Box 19, Folder 18, Document 28

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Box 19, Folder 18, Document 28

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Monday July 29 1963
R ights of the Negro
-by Southerner
Senator says: ' I am humbled'
New York, July 28
It begins to appear that when everyone has had his
say befor e the Senate Commerce Committee, which
tomorrow begins its third week of hearings on the President's Civil Rights Bill, the complete transcript of the
testimony will constitute a classic State paper covering t he
spectrum of American opinion in mid-century on the status
of the Negro in American life.
The task of weighing the ·pros and cons fell to the
Commerce Committee because the legal loophole t hrough
which the a dministration hopes
to drive a Federal law is that
section of t he Constitution
whic h g rves to
ongress t e
power " to regulate comme rce
. .. among t he several Sta tes ."
hopes to
The Adml·ni·s"-ati·on
make it a Federal offe nce
to refuse to serve or to seat or to
accommodate anyone who enters
a store, a restau rant, a theatre,
or an hotel th at gets its fo od, its
furnish ings, or any other service
through inter-State commerce.
Hence the last-ditch resistance of
most of the Southern witnesses
on the grounds that such a law
would abolish or unconstitutionally restrict the right to
private property.
Since the heari ngs started, the
committee has heard from such
witnesses as the Rev. Martin
Luther Kin~, Attorney-General
Robert Kennedy, Secretary of
State Dean Rusk. the indignant
~vernor Wallace of Alabama
(" Is not the real purpose to
disarm this country as the Communists have planned?") , and
the learned Senator Sam Ervine,
of North Carolina, the famous
constitutional lawyer who call s
the Civil Rights Bill " as drastic
and indefensible a proposal as
has ever been submitted to this
ost remarkable
accepted the Supreme Court's
decisions as inevitable and as the
law of our land .. . .
"It has been a long, exhausting,
and often discouraging process,
and the end is far from beini in
sight. . . Step by step, sometimes
under court order, sometimes
volu ntarily, sometimes adroitly,
and many times clumsily, we have
tried to find a solution to each
agreement between the affected
while ownership and the Negro
' 'Fake action '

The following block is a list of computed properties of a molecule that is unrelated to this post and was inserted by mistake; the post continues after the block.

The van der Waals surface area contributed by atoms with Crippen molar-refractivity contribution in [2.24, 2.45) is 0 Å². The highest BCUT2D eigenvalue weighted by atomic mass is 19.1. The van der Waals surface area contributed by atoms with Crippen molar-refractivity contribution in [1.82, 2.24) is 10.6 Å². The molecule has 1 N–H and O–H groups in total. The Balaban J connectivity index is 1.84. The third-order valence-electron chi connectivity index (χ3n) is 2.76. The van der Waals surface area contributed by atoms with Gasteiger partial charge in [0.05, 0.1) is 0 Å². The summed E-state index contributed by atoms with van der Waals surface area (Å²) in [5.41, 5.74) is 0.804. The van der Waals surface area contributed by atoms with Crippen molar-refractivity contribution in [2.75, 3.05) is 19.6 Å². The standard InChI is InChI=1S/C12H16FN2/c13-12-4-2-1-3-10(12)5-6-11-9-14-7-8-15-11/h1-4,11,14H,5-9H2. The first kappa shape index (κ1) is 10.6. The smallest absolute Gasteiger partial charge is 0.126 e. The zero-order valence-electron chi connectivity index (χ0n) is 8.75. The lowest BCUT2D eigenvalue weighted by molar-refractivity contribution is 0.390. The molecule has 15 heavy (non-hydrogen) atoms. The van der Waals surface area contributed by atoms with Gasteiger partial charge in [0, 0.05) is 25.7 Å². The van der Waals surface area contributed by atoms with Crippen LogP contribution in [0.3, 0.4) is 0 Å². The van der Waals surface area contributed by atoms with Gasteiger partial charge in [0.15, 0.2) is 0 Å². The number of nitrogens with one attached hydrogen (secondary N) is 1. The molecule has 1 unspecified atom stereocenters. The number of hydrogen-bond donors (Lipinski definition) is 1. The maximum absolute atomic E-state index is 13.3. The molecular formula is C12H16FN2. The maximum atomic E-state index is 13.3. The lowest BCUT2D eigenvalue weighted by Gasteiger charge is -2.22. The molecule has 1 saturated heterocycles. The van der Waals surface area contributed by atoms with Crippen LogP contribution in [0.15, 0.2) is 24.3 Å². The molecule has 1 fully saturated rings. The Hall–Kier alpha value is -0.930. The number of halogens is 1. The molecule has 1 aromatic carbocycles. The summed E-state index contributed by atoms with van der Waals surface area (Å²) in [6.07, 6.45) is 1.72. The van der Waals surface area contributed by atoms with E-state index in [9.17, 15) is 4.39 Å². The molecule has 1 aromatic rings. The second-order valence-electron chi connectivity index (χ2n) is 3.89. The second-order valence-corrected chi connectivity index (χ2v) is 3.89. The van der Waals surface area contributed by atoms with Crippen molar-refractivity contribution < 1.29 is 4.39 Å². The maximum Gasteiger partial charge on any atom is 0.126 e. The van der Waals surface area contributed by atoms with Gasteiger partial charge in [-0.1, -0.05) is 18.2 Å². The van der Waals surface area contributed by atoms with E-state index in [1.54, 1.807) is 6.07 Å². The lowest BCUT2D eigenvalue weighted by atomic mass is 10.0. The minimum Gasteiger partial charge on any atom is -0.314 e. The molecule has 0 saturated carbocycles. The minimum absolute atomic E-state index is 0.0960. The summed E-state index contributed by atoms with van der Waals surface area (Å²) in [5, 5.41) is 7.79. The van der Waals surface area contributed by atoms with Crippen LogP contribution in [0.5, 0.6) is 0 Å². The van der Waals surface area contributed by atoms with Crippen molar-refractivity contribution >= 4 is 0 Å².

" Gentlemen, If I had your problem, armed with the local e perlence I have had, I would pass a
public accommodation bill.
" Now is the time for legislative
action. We cannot dodge the issue.
We cannot look back over our
shoulders or tum the clock back
to the 1860s. We must take action
now to assure a greater future for
our citizens and our country.
" A hundred years ago the
abolition of slavery won the US
the acclaim of the whole world
when it made every American
free in theorv. Now, the elimina•
tion of segregation, which Is
slavery's stepchild, is a challenge
to all of us to make every American free in fact . .. and again to
establish our nation as a true
champion of the free world."
When he had done, Senator
Thurmond of South Carolina, the
old Dixiecrat, leaped in, challengthe Mayar to deny that the
ru ings of the Supreme Court.
if incorporated in the bill, would
mean " compulsion." The Mayor
replied : " It would con\pel the
same rights to be given the
Negro citizen as the white citi7.en.
Yes, that's compulsion.
Federal law exercises some
compulsion ."
A Democrat of Michigan
j umped in to ask the Mayor if
he didn't think Atlanta's desegregation programme was " Communist inspired," a favourite
point of Senator Thurmond.
"Senator," said the Mayor,
" there are no more Communists
in Atlanta than there are on the
At the end, the chairman.
Senatol' John Pastore, Democrat
ot Rhodl' Island satd he apprec1atecl that 1t had b en
{I r
for a r Allen to a
at he
had al than 1t wo
b n
for mayors of
ct !es. " Mr Ma or '
nator Past e, " I am humb
Of all the witne6ses so far,
owever, the most remarkable,
and the most characteristic of
e South's agonising second
ughts, was the last one to
appear this weekend : Mr Ivan
!Allen, jun., the nationally known
Mayor of Atlanta, Georgia, which
has, in the last year or two,
slowly at\d with ml.Wh dissension,
managed to desegregate its parks
and golf course1;, its restaurants,
, lunch counters, theatres, public
schools, and hotels.
Mr Allen's testimony needs no
gloss. It was a long statement
delivered without bombast, and
without much self-esteem either.
' Here are some of the most
typical passages, delivered in a
soft, almost apologellic Southern
" It is tru
h t At111nla has
achiev d success m cllmlnatin&
discrimination in areas where so.qie
other cities have failed, but we do
n t boast o{ our success ... we
have achieved It only becau!le we
looked acts In the face and your pres

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